Hate to Love You

By: Elise Alden


Chapter One

Mask of Horror

Brighton, 7 years ago

My mother told me the family secret when I was twelve years old, curled up in pain with my very first menstrual cramps. While I lay in bed daydreaming about growing bigger boobs and getting noticed by the older boys, she thought it was the perfect time to shock me with the evils of sex.

“I was a pregnant virgin, Paisley,” she said, her face clenched as tightly as my abdomen. “I was already carrying your sister when I walked down the aisle.”

A pregnant virgin?

One look into her dulled eyes told me she wasn’t joking. “But you said nice girls don’t let boys touch them.”

“Your father lied to me—he lured me into sinful intimacy with promises of marriage.” Her lips twisted with the sour taste of her memories. “He said I couldn’t get pregnant if he pressed his sword into the entrance of my forbidden passage but didn’t go any further. The devil was in me that day and I let him.”

I controlled the urge to roll my eyes. My parents may have been born in the UK but their uptight upbringing had been very much small-town Spain. They’d grown up a part of the tightly knit, ultra-conservative group of Spanish Catholics living in Trenmore Village, Sussex.

Sword and forbidden passage were about as graphic as my mother got, not that she’d ever spoken about such things to me before. I’d been eavesdropping on her conversations with Caroline. At nineteen and away at university, my sister got a lot of lectures on fornication.

“You can’t get pregnant this way, María,” my mother sneered, mimicking my father’s voice. “But as usual, Juan Carlos Benítez was wrong.” She spat his name out like a piece of rotten meat.

Years later I learned the mechanics of virgin pregnancy during a sex-ed class where the boys tittered and the girls tried not to blush. Basically, eager spermatozoids in a man’s sack take a preliminary look before the guy unloads, travelling up in his pre-cum to test the waters. If it’s warm and wet, they can go for the long haul and beat their stronger pals to the prize. Feisty little buggers.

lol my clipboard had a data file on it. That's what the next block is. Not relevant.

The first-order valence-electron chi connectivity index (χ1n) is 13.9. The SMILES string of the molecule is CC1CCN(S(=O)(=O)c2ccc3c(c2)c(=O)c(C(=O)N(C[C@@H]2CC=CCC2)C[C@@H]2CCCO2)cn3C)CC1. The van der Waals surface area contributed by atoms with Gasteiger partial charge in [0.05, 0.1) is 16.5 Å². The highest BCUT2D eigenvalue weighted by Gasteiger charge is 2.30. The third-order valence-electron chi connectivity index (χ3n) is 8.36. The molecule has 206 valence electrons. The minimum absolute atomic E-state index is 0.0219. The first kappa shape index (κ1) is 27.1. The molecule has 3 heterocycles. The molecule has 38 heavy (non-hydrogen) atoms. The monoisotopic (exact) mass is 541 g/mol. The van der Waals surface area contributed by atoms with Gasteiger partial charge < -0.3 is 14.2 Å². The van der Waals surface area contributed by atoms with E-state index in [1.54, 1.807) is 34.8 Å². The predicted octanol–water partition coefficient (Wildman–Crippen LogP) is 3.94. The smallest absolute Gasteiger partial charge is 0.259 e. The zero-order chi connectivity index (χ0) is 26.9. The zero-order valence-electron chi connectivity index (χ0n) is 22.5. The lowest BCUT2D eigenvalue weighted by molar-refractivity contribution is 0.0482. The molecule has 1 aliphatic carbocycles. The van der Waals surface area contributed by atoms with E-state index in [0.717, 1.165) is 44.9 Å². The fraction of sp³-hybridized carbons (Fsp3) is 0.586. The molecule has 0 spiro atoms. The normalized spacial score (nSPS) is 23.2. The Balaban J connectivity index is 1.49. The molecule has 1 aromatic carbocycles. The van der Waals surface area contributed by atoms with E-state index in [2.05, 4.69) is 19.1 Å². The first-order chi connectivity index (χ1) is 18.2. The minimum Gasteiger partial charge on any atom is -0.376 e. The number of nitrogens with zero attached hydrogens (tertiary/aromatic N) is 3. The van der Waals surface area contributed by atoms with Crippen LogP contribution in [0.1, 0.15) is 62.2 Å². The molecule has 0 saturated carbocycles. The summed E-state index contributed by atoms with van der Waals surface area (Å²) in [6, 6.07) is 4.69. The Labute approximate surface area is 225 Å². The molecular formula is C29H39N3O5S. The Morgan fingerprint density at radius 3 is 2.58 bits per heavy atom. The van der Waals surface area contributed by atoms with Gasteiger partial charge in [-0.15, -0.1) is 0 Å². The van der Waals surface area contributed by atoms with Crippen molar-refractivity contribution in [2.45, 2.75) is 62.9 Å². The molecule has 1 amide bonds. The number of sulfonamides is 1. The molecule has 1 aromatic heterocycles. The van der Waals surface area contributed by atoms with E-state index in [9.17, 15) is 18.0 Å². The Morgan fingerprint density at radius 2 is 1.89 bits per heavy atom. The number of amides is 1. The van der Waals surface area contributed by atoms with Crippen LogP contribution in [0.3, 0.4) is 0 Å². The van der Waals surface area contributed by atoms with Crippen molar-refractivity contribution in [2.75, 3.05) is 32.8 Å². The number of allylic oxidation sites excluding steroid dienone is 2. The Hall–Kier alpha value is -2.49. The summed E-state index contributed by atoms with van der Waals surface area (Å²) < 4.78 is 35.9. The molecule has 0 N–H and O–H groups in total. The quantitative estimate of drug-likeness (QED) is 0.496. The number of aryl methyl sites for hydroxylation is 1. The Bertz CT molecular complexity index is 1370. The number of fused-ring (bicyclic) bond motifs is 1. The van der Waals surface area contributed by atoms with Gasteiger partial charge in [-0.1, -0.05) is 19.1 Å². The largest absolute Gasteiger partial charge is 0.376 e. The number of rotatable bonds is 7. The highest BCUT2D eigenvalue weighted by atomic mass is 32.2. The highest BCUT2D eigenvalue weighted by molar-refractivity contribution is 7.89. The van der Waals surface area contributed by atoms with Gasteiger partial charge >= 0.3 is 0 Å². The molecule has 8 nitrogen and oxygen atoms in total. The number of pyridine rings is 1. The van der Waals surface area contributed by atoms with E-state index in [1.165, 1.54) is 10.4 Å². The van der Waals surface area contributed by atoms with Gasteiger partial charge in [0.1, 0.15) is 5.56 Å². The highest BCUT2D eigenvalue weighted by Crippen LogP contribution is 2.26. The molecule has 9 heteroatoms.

My father had been true to his word, inserting only the tip before getting himself off. Alas, he left a little bit of himself behind. When my papi Honorio noticed my mother’s expanding waistline he marched my parents to St. Albert’s, where they were romanically and apostolically joined in misery.

Afterward they fled the gossiping tongues of Trenmore for Brighton, where my father still works as a construction labourer and my mother stacks shelves at Asda.

Caroline thought our parents’ past was humiliating but I laughed every time I thought about it, mentally sniggering when my holier-than-thou parents lectured me on morality.

But I wasn’t sniggering now. The Find Out pregnancy test sat in my hand like a piece of lead. Tomorrow was supposed to be the first day of my new, responsible life. For starters there would be less alcohol. No, make that zero booze. And no more ABCs either. Okay, okay, the upper in my pocket was burning a hole, but it would be my last one. My decision had been made: no drugs, no procrastination about college and definitely no self-pity.

Shit happens and if you don’t die you pick yourself off the fucking pavement before a dog claims you as his turf.

Sweat stuck my palms together as I prayed like I hadn’t since I was ten years old, back when I believed there was a bearded hippie sitting on a cloud listening to my pleas for Caroline to get adopted.

Three minutes to go.

The bottle of vodka in my backpack called to me and I tried to resist its pull. Two minutes, thirty seconds until... Fuck it. Onto the bed went the Find Out and into my mouth the Absolut. Strong and energising, the fiery liquid slid down my throat like water. I wanted more but we were having guests for dinner and I couldn’t indulge.

Michael Jackson’s “Bad” rang out from my mobile and I choked on my booze. My friend Marcia was in a retro phase.

Her husky voice sounded worried. “Should I buy a mega pack of Huggies or get you some condoms for next time?”

“Shit if I know.”

“You’re not preggers,” she soothed. “The drugs screwed with your cycle and it’ll take a while for it to normalise. You’ve been late before, remember? It’s probably stress. Living at home with parents like yours would do anyone’s head in.”

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